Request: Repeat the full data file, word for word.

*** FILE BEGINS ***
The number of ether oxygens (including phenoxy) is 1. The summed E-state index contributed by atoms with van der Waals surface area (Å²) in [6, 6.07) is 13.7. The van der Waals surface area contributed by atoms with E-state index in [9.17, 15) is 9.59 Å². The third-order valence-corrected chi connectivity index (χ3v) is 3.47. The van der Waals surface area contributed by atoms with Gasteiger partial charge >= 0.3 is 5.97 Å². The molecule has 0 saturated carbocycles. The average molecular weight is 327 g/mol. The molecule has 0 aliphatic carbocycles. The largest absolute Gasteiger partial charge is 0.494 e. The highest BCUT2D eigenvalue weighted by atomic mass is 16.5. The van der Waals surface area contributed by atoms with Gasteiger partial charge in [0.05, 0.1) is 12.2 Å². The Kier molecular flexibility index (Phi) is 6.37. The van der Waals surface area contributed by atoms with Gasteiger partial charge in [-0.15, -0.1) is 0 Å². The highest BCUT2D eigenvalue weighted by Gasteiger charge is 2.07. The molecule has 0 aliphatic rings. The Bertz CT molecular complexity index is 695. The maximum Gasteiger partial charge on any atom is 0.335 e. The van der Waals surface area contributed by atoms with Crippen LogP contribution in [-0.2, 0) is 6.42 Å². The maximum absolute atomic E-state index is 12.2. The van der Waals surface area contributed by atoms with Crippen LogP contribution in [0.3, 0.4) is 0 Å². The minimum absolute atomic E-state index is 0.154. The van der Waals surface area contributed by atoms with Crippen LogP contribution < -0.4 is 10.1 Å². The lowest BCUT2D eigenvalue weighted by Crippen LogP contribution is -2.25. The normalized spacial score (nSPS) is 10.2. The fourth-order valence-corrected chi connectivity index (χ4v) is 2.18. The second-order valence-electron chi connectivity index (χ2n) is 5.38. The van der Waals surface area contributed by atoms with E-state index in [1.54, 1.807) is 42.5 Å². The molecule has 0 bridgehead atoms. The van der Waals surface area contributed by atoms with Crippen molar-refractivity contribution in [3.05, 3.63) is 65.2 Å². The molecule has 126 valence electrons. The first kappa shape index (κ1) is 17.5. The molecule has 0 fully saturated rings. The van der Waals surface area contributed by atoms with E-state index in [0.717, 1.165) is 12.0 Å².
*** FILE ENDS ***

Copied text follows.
The number of ether oxygens (including phenoxy) is 1. The summed E-state index contributed by atoms with van der Waals surface area (Å²) in [6, 6.07) is 13.7. The van der Waals surface area contributed by atoms with E-state index in [9.17, 15) is 9.59 Å². The third-order valence-corrected chi connectivity index (χ3v) is 3.47. The van der Waals surface area contributed by atoms with Gasteiger partial charge >= 0.3 is 5.97 Å². The molecule has 0 saturated carbocycles. The average molecular weight is 327 g/mol. The molecule has 0 aliphatic carbocycles. The largest absolute Gasteiger partial charge is 0.494 e. The highest BCUT2D eigenvalue weighted by atomic mass is 16.5. The van der Waals surface area contributed by atoms with Gasteiger partial charge in [0.05, 0.1) is 12.2 Å². The Kier molecular flexibility index (Phi) is 6.37. The van der Waals surface area contributed by atoms with Gasteiger partial charge in [-0.15, -0.1) is 0 Å². The highest BCUT2D eigenvalue weighted by Gasteiger charge is 2.07. The molecule has 0 aliphatic rings. The Bertz CT molecular complexity index is 695. The maximum Gasteiger partial charge on any atom is 0.335 e. The van der Waals surface area contributed by atoms with Crippen LogP contribution in [-0.2, 0) is 6.42 Å². The maximum absolute atomic E-state index is 12.2. The van der Waals surface area contributed by atoms with Crippen LogP contribution in [0.3, 0.4) is 0 Å². The minimum absolute atomic E-state index is 0.154. The van der Waals surface area contributed by atoms with Crippen LogP contribution < -0.4 is 10.1 Å². The lowest BCUT2D eigenvalue weighted by Crippen LogP contribution is -2.25. The normalized spacial score (nSPS) is 10.2. The fourth-order valence-corrected chi connectivity index (χ4v) is 2.18. The second-order valence-electron chi connectivity index (χ2n) is 5.38. The van der Waals surface area contributed by atoms with E-state index in [1.54, 1.807) is 42.5 Å². The molecule has 0 bridgehead atoms. The van der Waals surface area contributed by atoms with Crippen molar-refractivity contribution in [3.05, 3.63) is 65.2 Å². The molecule has 126 valence electrons. The first kappa shape index (κ1) is 17.5. The molecule has 0 fully saturated rings. The van der Waals surface area contributed by atoms with E-state index in [0.717, 1.165) is 12.0 Å².